The pontiff touched down in the ancient city from nearby Erbil on Sunday to embark on the third day of his stay. The 84-year-old was able to witness the first-hand destruction caused by war in the former Islamic State stronghold.
He was given a guided tour of the ruins of the Syriac Catholic Church and later led prayers.
Pictures show the Pope sitting in the front of a golf buggy, without a face mask, as he was escorted around places of worship and homes destroyed by years of fighting.
The head of the Catholic Church has already received his coronavirus vaccine and was surrounded by Vatican aides who are all wearing a face covering.
Pope Francis is the first papal visit to Iraq and is seen standing in the middle of the outdoor square speaking with faith leaders and worshippers – again without a face mask.
Later, he appeared moved by the damaged caused to once-thriving region and prayed for all those who had lost their lives.
Pope Francis said: “How cruel it is that this country, the cradle of civilization, should have been afflicted by so barbarous a blow, with ancient places of worship destroyed and many thousands of people Muslims, Christians, Yazidis and others forcibly displaced or killed.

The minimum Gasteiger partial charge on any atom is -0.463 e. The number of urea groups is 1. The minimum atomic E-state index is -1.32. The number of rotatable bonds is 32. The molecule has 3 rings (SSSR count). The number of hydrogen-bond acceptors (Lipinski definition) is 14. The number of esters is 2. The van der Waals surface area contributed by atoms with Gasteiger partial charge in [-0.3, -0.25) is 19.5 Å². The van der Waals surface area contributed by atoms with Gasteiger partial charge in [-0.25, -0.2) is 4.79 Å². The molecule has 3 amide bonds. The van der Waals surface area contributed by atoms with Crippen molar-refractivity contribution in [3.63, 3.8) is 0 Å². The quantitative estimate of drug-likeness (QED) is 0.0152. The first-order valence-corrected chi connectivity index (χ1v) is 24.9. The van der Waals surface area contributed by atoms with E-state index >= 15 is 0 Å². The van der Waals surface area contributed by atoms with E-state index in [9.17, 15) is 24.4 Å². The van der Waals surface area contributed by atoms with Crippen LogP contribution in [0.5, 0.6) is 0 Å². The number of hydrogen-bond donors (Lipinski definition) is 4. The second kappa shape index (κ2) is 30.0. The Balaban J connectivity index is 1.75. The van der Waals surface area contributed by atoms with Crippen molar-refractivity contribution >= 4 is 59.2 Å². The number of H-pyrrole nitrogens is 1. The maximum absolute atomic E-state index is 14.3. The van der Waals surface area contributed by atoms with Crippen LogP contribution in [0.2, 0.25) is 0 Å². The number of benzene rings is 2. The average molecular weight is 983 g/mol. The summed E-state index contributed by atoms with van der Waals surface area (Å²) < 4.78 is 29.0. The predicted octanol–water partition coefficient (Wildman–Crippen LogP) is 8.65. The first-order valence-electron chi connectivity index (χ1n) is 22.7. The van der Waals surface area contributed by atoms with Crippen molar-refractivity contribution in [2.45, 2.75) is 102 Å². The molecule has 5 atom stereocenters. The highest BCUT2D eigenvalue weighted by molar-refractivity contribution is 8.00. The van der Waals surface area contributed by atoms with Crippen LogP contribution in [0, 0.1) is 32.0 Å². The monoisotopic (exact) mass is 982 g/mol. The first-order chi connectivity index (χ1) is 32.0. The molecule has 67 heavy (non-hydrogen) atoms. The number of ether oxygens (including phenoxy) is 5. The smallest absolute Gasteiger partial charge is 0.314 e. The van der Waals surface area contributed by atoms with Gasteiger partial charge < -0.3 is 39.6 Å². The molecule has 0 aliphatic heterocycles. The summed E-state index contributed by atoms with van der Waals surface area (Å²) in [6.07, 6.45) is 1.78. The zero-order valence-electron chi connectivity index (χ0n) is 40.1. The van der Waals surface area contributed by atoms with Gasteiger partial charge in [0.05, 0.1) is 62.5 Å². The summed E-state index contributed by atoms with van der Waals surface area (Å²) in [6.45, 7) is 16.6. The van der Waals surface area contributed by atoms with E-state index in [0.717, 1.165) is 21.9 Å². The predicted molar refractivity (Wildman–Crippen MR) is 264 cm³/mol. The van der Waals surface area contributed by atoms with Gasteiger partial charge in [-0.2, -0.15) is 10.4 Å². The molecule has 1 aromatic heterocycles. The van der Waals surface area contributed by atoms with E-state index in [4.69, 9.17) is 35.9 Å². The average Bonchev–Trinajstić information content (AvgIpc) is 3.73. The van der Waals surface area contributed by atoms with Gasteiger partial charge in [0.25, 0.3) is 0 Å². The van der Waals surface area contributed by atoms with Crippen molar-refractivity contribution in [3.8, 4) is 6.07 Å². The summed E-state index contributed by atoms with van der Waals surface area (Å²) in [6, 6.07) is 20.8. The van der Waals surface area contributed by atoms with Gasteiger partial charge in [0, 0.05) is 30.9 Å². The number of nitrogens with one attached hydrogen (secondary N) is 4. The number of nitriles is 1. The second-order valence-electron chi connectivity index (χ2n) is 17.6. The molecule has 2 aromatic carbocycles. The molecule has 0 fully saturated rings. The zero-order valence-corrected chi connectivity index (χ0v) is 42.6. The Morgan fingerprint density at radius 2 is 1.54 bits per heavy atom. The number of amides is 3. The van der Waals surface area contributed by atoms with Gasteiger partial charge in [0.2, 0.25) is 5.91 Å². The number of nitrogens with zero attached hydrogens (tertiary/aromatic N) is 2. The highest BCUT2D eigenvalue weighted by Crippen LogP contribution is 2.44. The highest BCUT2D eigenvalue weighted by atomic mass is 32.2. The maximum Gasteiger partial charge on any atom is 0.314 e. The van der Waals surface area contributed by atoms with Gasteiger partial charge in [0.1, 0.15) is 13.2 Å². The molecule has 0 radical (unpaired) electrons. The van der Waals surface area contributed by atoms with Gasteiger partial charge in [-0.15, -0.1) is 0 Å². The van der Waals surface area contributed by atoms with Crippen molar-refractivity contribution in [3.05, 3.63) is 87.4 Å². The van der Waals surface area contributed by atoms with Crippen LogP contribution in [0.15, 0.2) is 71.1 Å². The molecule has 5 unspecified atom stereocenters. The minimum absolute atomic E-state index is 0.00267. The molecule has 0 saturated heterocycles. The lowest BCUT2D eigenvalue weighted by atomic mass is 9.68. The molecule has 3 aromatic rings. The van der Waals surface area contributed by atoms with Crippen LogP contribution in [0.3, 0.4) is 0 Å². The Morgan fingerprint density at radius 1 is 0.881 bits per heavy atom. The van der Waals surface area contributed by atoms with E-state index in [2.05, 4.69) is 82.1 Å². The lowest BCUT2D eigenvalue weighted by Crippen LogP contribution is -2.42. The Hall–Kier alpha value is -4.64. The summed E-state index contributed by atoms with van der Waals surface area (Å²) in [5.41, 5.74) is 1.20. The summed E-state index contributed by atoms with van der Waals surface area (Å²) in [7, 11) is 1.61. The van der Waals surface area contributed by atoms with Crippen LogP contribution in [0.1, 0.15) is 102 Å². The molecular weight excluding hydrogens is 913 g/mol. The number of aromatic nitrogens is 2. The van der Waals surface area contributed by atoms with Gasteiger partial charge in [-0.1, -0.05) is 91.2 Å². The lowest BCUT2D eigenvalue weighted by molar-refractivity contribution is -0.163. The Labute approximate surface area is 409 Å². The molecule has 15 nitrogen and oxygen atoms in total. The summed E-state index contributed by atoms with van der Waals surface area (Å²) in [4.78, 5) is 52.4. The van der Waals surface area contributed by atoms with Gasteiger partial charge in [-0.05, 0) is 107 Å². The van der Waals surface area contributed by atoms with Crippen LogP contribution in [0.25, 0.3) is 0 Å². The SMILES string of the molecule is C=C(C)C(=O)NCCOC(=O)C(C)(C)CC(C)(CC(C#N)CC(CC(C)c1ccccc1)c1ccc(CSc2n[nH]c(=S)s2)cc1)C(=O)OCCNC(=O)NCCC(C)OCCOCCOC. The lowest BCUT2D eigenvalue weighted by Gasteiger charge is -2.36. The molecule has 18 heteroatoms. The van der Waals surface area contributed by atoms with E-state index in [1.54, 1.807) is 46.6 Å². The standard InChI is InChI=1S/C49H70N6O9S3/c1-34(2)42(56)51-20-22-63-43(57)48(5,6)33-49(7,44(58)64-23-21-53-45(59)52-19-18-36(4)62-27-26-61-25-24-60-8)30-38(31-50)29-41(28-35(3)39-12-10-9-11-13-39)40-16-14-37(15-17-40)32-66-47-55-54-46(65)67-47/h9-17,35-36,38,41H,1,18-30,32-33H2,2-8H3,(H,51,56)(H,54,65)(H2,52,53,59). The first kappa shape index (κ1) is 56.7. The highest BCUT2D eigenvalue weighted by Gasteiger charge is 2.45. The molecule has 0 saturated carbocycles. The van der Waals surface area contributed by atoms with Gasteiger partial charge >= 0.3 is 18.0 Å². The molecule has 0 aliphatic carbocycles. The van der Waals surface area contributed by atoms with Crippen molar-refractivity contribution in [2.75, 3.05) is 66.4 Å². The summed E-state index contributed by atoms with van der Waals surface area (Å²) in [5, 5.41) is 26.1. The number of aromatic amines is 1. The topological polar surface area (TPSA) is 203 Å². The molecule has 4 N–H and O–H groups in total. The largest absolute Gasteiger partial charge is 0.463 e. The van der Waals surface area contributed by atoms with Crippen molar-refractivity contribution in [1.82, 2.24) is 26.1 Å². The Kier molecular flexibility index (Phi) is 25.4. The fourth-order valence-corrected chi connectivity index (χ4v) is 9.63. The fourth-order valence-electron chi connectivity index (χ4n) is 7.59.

“Today, however, we reaffirm our conviction that fraternity is more durable than fratricide, that hope is more powerful than hatred, that peace more powerful than war.”
He added hope could never be “silenced by the blood spilled by those who pervert the name of God to pursue paths of destruction”.
The northern city was occupied by Islamic State from 2014 to 2017.
The extremist group lead a barbaric regime and persecuted Christians and Muslims who opposed them.
Over the past two decades, the Christian population in Iraq has dropped to just 300,000 from highs of 1.5 million in 2003.
Father Raid Adel Kallo, pastor of the destroyed Church of the Annunciation, said he left in 2014 with 500 Christian families and revealed fewer than 70 families are present in the region now.
The four-day trip began on Friday and Vatican officials had privately urged the Pope against the visit due to security concerns – but he could not be dissuaded.
Pope Francis said it was important to make the trip even if minority Christians in Iraq only saw him on TV.
Baghdad has been at the centre of increased violence and last month rockets hit the city’s fortified Green Zone – the location of government buildings and foreign embassies.
In January, a double suicide attack killed at least 32 people in Baghdad.
Prior to the trip Archbishop Bashar Warda of Erbil said the Pope would be accompanied by up to 10,000 security personnel.